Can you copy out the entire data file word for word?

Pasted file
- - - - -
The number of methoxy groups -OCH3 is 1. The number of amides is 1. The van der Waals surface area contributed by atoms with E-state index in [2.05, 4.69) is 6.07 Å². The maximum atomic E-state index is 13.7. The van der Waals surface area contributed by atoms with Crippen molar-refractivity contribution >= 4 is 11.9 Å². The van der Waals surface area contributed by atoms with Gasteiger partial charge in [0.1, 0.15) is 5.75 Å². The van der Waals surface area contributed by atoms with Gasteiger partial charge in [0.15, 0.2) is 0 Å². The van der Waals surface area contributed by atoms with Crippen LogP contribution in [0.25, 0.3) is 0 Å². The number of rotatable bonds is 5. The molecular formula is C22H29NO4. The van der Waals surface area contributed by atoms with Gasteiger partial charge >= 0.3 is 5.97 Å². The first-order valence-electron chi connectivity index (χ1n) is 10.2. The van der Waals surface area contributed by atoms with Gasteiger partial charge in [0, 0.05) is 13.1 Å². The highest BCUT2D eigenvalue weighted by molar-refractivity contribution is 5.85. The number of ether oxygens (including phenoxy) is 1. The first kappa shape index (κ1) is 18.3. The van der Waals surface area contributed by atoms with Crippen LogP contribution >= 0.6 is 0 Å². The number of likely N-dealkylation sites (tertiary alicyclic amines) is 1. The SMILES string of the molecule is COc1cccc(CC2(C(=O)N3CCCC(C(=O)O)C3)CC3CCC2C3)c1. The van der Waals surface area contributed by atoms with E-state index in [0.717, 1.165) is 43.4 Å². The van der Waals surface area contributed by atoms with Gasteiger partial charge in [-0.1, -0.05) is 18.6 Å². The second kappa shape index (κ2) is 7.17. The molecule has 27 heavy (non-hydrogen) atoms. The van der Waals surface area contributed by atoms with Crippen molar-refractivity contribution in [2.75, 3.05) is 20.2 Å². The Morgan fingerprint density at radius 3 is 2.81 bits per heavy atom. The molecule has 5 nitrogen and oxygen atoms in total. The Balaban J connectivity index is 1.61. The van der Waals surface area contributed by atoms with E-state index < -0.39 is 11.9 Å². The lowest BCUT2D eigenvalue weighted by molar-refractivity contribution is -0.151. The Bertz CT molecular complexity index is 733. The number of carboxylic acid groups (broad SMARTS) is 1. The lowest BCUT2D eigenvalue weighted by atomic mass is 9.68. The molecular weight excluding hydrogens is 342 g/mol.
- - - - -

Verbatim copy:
The number of methoxy groups -OCH3 is 1. The number of amides is 1. The van der Waals surface area contributed by atoms with E-state index in [2.05, 4.69) is 6.07 Å². The maximum atomic E-state index is 13.7. The van der Waals surface area contributed by atoms with Crippen molar-refractivity contribution >= 4 is 11.9 Å². The van der Waals surface area contributed by atoms with Gasteiger partial charge in [0.1, 0.15) is 5.75 Å². The van der Waals surface area contributed by atoms with Gasteiger partial charge in [0.15, 0.2) is 0 Å². The van der Waals surface area contributed by atoms with Crippen LogP contribution in [0.25, 0.3) is 0 Å². The number of rotatable bonds is 5. The molecular formula is C22H29NO4. The van der Waals surface area contributed by atoms with Gasteiger partial charge >= 0.3 is 5.97 Å². The first-order valence-electron chi connectivity index (χ1n) is 10.2. The van der Waals surface area contributed by atoms with Gasteiger partial charge in [0, 0.05) is 13.1 Å². The highest BCUT2D eigenvalue weighted by molar-refractivity contribution is 5.85. The number of ether oxygens (including phenoxy) is 1. The first kappa shape index (κ1) is 18.3. The van der Waals surface area contributed by atoms with Crippen LogP contribution >= 0.6 is 0 Å². The number of likely N-dealkylation sites (tertiary alicyclic amines) is 1. The SMILES string of the molecule is COc1cccc(CC2(C(=O)N3CCCC(C(=O)O)C3)CC3CCC2C3)c1. The van der Waals surface area contributed by atoms with E-state index in [0.717, 1.165) is 43.4 Å². The van der Waals surface area contributed by atoms with Gasteiger partial charge in [-0.1, -0.05) is 18.6 Å². The second kappa shape index (κ2) is 7.17. The molecule has 27 heavy (non-hydrogen) atoms. The van der Waals surface area contributed by atoms with Crippen molar-refractivity contribution in [2.75, 3.05) is 20.2 Å². The Morgan fingerprint density at radius 3 is 2.81 bits per heavy atom. The molecule has 5 nitrogen and oxygen atoms in total. The Balaban J connectivity index is 1.61. The van der Waals surface area contributed by atoms with E-state index < -0.39 is 11.9 Å². The lowest BCUT2D eigenvalue weighted by molar-refractivity contribution is -0.151. The Bertz CT molecular complexity index is 733. The number of carboxylic acid groups (broad SMARTS) is 1. The lowest BCUT2D eigenvalue weighted by atomic mass is 9.68. The molecular weight excluding hydrogens is 342 g/mol.